In 1992 came the killing of Samuel Lewis Grayson. After running into rival gang members at a gas station, he was followed, then shot with a semiautomatic weapon while driving on Jefferson Boulevard. But suspects were never identified in the case. That year was one of the most violent, with 1,092 killings, more than three times the number of homicides the city sees today.
One year later, Joong Kun Lee was shot to death while opening up his liquor store in South-Central. Lee, married for nearly two decades, was found in the back of the store Oct. 23, wedged in the back entrance between the door and the wall. The unsolved case came within weeks of three other killings of Korean American business operators.
Hammond, who prides himself on his detective skills, read through cases only to come away angry and frustrated by what he saw as shoddy policework. Some families never even received a phone call.
As he delved deeper into the files, he realized that investigators had been strained by the violence. There simply weren’t enough of them.
“They were swamped,” Hammond said.
One day, Hammond was sorting through files when he saw a name he recognized.
Wait a minute, he thought. I know this name.
It was the file of his cousin Sobu Sisiall Hammond, killed May 30, 1994. He was 19.
Hammond read through the file.
I have someone in here too, he thought.
Now, he says, the library is about moving forward and making amends.
It’s about being able to find the file of Charles McFarland, shot to death in 1995. He was one of 838 killings in L.A. that year. Before, detectives would have had to search through several storage facilities, and even then it might have been misfiled. Hammond found the file within hours.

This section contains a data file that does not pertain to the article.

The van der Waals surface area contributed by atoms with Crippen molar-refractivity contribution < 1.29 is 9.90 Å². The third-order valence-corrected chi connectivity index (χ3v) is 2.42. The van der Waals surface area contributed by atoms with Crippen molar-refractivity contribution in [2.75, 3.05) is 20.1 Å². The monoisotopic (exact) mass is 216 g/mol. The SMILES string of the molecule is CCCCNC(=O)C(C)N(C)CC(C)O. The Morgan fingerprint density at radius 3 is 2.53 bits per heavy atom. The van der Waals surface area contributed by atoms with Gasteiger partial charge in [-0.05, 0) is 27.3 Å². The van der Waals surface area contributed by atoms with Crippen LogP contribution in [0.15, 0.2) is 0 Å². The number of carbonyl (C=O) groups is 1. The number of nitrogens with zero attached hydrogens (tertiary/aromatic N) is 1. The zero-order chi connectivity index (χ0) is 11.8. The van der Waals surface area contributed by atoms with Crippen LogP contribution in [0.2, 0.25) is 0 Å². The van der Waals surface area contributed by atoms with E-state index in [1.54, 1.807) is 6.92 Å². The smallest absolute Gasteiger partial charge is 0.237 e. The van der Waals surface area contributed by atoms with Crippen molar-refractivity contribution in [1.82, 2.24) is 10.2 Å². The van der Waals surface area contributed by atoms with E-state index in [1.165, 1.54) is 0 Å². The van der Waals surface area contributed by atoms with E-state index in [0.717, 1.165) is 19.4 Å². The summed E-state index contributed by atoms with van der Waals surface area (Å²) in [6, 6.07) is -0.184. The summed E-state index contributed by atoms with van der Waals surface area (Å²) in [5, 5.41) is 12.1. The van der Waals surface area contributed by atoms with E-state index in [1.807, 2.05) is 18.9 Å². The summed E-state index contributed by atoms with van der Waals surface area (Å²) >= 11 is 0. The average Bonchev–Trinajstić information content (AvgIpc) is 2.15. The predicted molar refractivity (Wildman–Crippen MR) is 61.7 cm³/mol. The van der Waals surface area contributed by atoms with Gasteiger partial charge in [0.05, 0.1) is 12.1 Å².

On the phone, Hahn gave Adrian McFarland the details of the long-dormant case.
His brother had been killed as he was hawking ice cream from a cooler outside a convenience store off South Vermont Avenue and West 77th Street.
A man ran into the store and held the owner up at gunpoint as another man kept watch.
As the store owner was on the ground, he heard gunshots. Moments later, the owner found McFarland collapsed in the doorway of a nearby store.
Adrian McFarland listened to Hahn. The facts weren’t enough.
The detectives in L.A. needed to know that someone really cared about this man. He wanted to know more, to feel closer to his brother.
A month later, McFarland sat inside a small interview room 1,700 miles away from home with tears running down his face. He’d ridden his motorcycle across the country with a friend to see for himself.
Hahn asked, “As far as you knew, everything was going fine out here?”
Charles had come out to L.A. to be with a woman, McFarland remembered. It had been hard for him to get a job, but he found a “little gig” and seemed content.
McFarland and his friend drove to the crime scene with Hahn and his partner, Jorge Gutierrez.
At the former convenience store, now a TV sales and repair shop, McFarland snapped pictures.
He asked where, exactly, did his brother collapse?
Hahn and Gutierrez pointed. McFarland wondered what his brother’s last words were.
“You shouldn’t be able to kill people and get away with it,” McFarland said.
Hahn said he would run DNA found at the scene for a possible match.
“We’re going to make the extra effort,” Hahn said. The group quietly walked back to the unmarked police car.
Back home in Louisiana, McFarland holds out hope.
He keeps Hahn’s phone number handy. He says he’ll keep it for as long as it takes.